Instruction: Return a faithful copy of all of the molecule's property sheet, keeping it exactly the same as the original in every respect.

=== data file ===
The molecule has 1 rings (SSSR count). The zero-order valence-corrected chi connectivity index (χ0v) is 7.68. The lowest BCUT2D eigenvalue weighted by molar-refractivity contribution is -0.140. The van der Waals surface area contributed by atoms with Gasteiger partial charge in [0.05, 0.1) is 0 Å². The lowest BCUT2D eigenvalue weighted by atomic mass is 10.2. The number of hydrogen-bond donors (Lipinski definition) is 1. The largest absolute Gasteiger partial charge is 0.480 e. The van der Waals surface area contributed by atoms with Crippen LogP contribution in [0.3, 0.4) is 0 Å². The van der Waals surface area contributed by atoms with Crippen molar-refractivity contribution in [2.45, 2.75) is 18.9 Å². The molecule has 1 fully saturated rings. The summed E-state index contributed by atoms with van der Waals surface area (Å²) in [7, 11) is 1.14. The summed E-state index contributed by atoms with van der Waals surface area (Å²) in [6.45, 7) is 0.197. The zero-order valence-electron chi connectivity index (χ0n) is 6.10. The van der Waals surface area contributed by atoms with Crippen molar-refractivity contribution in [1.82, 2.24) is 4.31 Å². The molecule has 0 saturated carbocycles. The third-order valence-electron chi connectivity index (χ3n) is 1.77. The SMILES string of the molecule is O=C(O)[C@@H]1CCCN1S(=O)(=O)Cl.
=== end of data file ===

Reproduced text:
The molecule has 1 rings (SSSR count). The zero-order valence-corrected chi connectivity index (χ0v) is 7.68. The lowest BCUT2D eigenvalue weighted by molar-refractivity contribution is -0.140. The van der Waals surface area contributed by atoms with Gasteiger partial charge in [0.05, 0.1) is 0 Å². The lowest BCUT2D eigenvalue weighted by atomic mass is 10.2. The number of hydrogen-bond donors (Lipinski definition) is 1. The largest absolute Gasteiger partial charge is 0.480 e. The van der Waals surface area contributed by atoms with Crippen LogP contribution in [0.3, 0.4) is 0 Å². The van der Waals surface area contributed by atoms with Crippen molar-refractivity contribution in [2.45, 2.75) is 18.9 Å². The molecule has 1 fully saturated rings. The summed E-state index contributed by atoms with van der Waals surface area (Å²) in [7, 11) is 1.14. The summed E-state index contributed by atoms with van der Waals surface area (Å²) in [6.45, 7) is 0.197. The zero-order valence-electron chi connectivity index (χ0n) is 6.10. The van der Waals surface area contributed by atoms with Crippen molar-refractivity contribution in [1.82, 2.24) is 4.31 Å². The molecule has 0 saturated carbocycles. The third-order valence-electron chi connectivity index (χ3n) is 1.77. The SMILES string of the molecule is O=C(O)[C@@H]1CCCN1S(=O)(=O)Cl.